Darn right, Mike Schatzel is relieved. Every night First Niagara Center was empty, the doors of his place stayed shut. Every night the doors were shut, about $5,000 did not walk in. Take that hit long enough, and the doors may not reopen.
Schatzel is co-owner, with Jason Davidson, of Liberty Hound. The restaurant/bar sits alongside the historic Commercial Slip, within a long slap shot of the arena. The place, with its heady view of the Buffalo River, opened last spring. As the first sit-down restaurant in Canalside, Schatzel and Davidson took a risk and were rewarded. Liberty Hound was packed all summer.
They planned to stay open year-round, with Sabres game-night crowds infusing cash. Those best-laid plans were driven headlong into the boards by the National Hockey League lockout. With no hockey, the Liberty Hound’s doors stayed locked.
“We had 40 people who had to find other jobs,” said Schatzel, who’s 40 and defenseman-big. “Wait staff. Bartenders. Busboys. Chefs. It was a big hit. On a hockey night, we could bring in maybe $5,000.”
While NHL owners and players battled over billions, Schatzel and Davidson watched their bank accounts dwindle. Their workers moved on to other jobs or went on the dole. The loss of the Sabres had the concussive effect of a Milan Lucic cheap shot.
“It’s like we’ll be opening up brand-new again,” Schatzel told me Wednesday. “We have to put a whole staff back together.”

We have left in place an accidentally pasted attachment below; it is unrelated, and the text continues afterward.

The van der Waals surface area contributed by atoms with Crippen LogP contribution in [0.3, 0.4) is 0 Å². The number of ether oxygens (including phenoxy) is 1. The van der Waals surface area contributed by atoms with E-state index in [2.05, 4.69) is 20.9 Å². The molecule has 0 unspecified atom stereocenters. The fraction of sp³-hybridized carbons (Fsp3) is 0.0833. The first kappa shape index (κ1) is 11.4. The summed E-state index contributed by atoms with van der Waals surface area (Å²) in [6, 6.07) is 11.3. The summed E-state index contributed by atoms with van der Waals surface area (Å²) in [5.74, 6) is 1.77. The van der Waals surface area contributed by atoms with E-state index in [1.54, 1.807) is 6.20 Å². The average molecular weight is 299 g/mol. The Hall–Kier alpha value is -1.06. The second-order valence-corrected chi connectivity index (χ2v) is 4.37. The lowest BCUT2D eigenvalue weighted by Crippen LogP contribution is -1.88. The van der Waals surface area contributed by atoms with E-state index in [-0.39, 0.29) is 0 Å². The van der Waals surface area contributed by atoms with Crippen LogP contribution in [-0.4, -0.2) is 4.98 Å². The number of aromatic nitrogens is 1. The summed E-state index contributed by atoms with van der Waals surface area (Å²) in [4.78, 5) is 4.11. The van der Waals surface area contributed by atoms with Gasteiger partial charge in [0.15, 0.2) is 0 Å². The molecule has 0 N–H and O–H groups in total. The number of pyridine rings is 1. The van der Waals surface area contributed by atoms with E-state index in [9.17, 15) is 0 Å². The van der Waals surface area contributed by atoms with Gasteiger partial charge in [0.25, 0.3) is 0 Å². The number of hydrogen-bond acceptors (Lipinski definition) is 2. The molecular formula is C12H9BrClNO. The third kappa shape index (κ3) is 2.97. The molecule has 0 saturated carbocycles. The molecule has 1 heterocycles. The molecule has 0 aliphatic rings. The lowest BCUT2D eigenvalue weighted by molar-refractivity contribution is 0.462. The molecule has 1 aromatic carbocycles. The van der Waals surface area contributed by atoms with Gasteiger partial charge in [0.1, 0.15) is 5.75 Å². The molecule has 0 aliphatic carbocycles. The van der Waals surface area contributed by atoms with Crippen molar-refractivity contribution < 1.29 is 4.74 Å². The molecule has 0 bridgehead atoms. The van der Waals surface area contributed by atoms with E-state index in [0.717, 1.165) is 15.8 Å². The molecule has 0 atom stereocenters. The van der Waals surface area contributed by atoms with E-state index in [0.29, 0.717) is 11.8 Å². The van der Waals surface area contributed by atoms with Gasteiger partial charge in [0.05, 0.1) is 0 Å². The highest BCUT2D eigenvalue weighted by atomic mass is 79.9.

Multiply the Liberty Hound story exponentially. Factor in the cumulative anxiety that comes with bigger bills and smaller paychecks. It is an equation for the pain that rippled across NHL cities. News of Sunday’s settlement made headlines. But the real people story was written at the Liberty Hound and countless places like it. From arena ticket-takers who saw their holiday gift dollars vanish, to bartenders, servers and greeters whose jobs disappeared, the blow of the four-month lockout hit home – in a lot of homes.
Some of the Liberty Hound workers picked up hours in one of the Schatzel family’s other restaurants – Cole’s, Brennan’s, Blue Monk. Not everybody got accommodated.
“By reopening the [Liberty Hound], we’ll probably take a dozen people off of unemployment,” Davidson said as we sat Wednesday at Cole’s.
A cottage industry economy has grown around the hockey team. We’re not talking about one afternoon a week, like the Bills. The Sabres play 82 games, mostly nights, sometimes plus playoffs. It adds up to real money for hotels, bars and restaurants.
Even for places not within skating distance of the arena, merely having the games on TV draws a crowd.
“At Cole’s on a weeknight, instead of 50 people at the bar, we’ll have 120,” Schatzel said. “That’s thousands of dollars.”
NHL Commissioner Gary Bettman apologized to fans and businesses hurt by the lockout. It was good public relations, intended to salve wounds.
It also acknowledged that there was more to the dispute than millionaire players’ contracts and billionaire owners’ bottom lines. There are businesses people depend on for paychecks, businesses built partly around the promise of a responsibly run professional sports league.
Break that promise, and an apology is the least you can do.